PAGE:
At Best Buy, I was the Lead UX Designer for the APEX product. APEX was an in house MVP ML testing engine that would act as an alternative to the third-party provider A/B testing structure. I won’t attempt to dive into the data science behind these ML tests as it was confounding and took quite a while to grasp.
Suffice it to say, APEX users, needed a way to not only start and stop a test, but also receive cues to aid in gauging the 'health' of a test in-progress, fixing any problems with the test. Here's the use case in a nutshell.
As an APEX user, I need to be able to run a ML test and all of its phases through to completion. During, before and after the test, I need to be able to monitor the health (accuracy) of the data being analyzed and the reliability of my data sources, based on a unique set of process, analytics and programming specific metrics (Trials, Actions, Strategies).
For the APEX team, often times tests would fail without dev’s or scientists knowing or knowing why. Sometimes we would hear about data source errors from participating Digital Product Owners, our clients. For context, APEX ML Tests boostrap the digital products that customers interact with on the BestBuy.com website in order to 'learn' from usage.
Coming off of the heels of a very insightful Service Blueprinting Exercise that I hosted, our Product Owner was very eager to dabble in more design thinking workshops and suggested that we go full tilt into a Google Design Sprint to solve this problem. You can imagine my delight! I’d never worked with a team that was so enthusiastic about the designers toolkit. I set up the design sprint with a brief presentation to the team which outlined our goals and agenda.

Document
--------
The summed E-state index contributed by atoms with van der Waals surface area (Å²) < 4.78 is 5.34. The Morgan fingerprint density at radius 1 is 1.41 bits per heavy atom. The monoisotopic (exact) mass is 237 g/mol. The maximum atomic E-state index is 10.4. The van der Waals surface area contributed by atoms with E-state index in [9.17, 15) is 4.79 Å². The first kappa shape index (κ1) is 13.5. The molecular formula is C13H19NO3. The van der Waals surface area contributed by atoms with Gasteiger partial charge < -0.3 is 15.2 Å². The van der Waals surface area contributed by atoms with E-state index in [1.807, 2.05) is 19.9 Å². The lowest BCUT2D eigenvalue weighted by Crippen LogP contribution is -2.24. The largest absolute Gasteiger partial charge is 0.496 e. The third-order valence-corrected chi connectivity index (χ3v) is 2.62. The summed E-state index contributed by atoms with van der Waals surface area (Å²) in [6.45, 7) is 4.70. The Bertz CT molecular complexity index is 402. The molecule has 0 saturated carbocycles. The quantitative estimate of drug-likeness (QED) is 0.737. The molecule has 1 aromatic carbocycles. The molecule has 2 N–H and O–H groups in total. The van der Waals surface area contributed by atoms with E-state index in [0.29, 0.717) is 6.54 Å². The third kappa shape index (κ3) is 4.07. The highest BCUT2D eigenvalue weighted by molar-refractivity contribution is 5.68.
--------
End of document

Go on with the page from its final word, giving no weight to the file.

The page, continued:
Click here to access the entire project write up in Figma!
Day 1 was a tremendous success and we were able to leverage everyone's diverse experience with managing, planning and monitoring the tests to map out a pretty clear user journey. It was clear to me that the team had not really gotten together to acknowledge each other’s areas of expertise and personal experiences within their realms.
Watching them all come together to learn from each other was thrilling. Also, we were able to align around the truth about the experience of running and monitoring a test by having everyone there to chime in with their perspective. We were able to see each test phase from many different points of view.
As a designer this day was exceedingly helpful. I’d been able to hold my own against the immense cognitive complexity of the product and ML test monitoring in general, but having this day to just bask in all of the raw user data was very enlightening even after months on the job.
Day 2 was exciting and challenging. While we understood that our task was to synthesize what we had learned from Day 1 to define or at least create strong hypotheses around our ideal user story that our sprint would follow, the metrics by which we would measure the success of our design investigation, and the Golden Path of our ideal user journey.
It took a lot of time and discussion for us to agree on our ideal user journey because what we began to realize the degrees of user segmentation between Days 1 and 2. Though they were all working towards the same goal of facilitating and monitoring a successful machine learning trial, our Developer users needed different signals for their tasks and analysis than the data scientist did and our product owner users had their respective needs also.
Technically each of them had varying definitions of data health and it took some time to prioritize which data needed to be surfaced first for immediate action, and prioritize the needs of each user segment.